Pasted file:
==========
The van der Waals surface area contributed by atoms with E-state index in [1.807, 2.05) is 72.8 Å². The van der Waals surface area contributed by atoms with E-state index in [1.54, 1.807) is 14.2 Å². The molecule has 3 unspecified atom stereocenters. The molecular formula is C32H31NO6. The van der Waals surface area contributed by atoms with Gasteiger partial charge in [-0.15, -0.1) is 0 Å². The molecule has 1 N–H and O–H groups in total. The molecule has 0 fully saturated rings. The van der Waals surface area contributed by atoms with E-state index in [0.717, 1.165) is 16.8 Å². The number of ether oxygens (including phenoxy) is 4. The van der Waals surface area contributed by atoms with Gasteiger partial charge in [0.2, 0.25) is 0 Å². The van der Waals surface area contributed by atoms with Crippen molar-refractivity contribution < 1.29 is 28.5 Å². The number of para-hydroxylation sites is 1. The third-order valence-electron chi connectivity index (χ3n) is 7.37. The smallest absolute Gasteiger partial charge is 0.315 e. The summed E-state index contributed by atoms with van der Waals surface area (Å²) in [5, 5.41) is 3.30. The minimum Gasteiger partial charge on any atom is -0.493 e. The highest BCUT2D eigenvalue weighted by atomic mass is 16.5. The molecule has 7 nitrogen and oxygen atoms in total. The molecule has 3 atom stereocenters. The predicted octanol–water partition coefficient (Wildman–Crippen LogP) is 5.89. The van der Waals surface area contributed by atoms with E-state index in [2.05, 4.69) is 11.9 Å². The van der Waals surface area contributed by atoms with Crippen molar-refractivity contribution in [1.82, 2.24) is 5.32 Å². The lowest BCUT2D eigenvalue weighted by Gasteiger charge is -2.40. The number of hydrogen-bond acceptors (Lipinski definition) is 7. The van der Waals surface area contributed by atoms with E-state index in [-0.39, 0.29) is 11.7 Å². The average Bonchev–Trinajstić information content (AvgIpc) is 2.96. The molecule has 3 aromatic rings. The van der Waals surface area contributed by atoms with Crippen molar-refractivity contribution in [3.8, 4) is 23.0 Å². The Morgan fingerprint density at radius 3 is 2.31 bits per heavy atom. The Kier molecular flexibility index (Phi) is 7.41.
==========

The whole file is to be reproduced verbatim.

The van der Waals surface area contributed by atoms with E-state index in [1.807, 2.05) is 72.8 Å². The van der Waals surface area contributed by atoms with E-state index in [1.54, 1.807) is 14.2 Å². The molecule has 3 unspecified atom stereocenters. The molecular formula is C32H31NO6. The van der Waals surface area contributed by atoms with Gasteiger partial charge in [-0.15, -0.1) is 0 Å². The molecule has 1 N–H and O–H groups in total. The molecule has 0 fully saturated rings. The van der Waals surface area contributed by atoms with E-state index in [0.717, 1.165) is 16.8 Å². The number of ether oxygens (including phenoxy) is 4. The van der Waals surface area contributed by atoms with Gasteiger partial charge in [0.2, 0.25) is 0 Å². The van der Waals surface area contributed by atoms with Crippen molar-refractivity contribution < 1.29 is 28.5 Å². The number of para-hydroxylation sites is 1. The third-order valence-electron chi connectivity index (χ3n) is 7.37. The smallest absolute Gasteiger partial charge is 0.315 e. The summed E-state index contributed by atoms with van der Waals surface area (Å²) in [5, 5.41) is 3.30. The minimum Gasteiger partial charge on any atom is -0.493 e. The highest BCUT2D eigenvalue weighted by atomic mass is 16.5. The molecule has 7 nitrogen and oxygen atoms in total. The molecule has 3 atom stereocenters. The predicted octanol–water partition coefficient (Wildman–Crippen LogP) is 5.89. The van der Waals surface area contributed by atoms with E-state index in [2.05, 4.69) is 11.9 Å². The van der Waals surface area contributed by atoms with Crippen molar-refractivity contribution in [1.82, 2.24) is 5.32 Å². The lowest BCUT2D eigenvalue weighted by Gasteiger charge is -2.40. The number of hydrogen-bond acceptors (Lipinski definition) is 7. The van der Waals surface area contributed by atoms with E-state index in [-0.39, 0.29) is 11.7 Å². The average Bonchev–Trinajstić information content (AvgIpc) is 2.96. The molecule has 3 aromatic rings. The van der Waals surface area contributed by atoms with Crippen molar-refractivity contribution in [3.8, 4) is 23.0 Å². The Morgan fingerprint density at radius 3 is 2.31 bits per heavy atom. The Kier molecular flexibility index (Phi) is 7.41.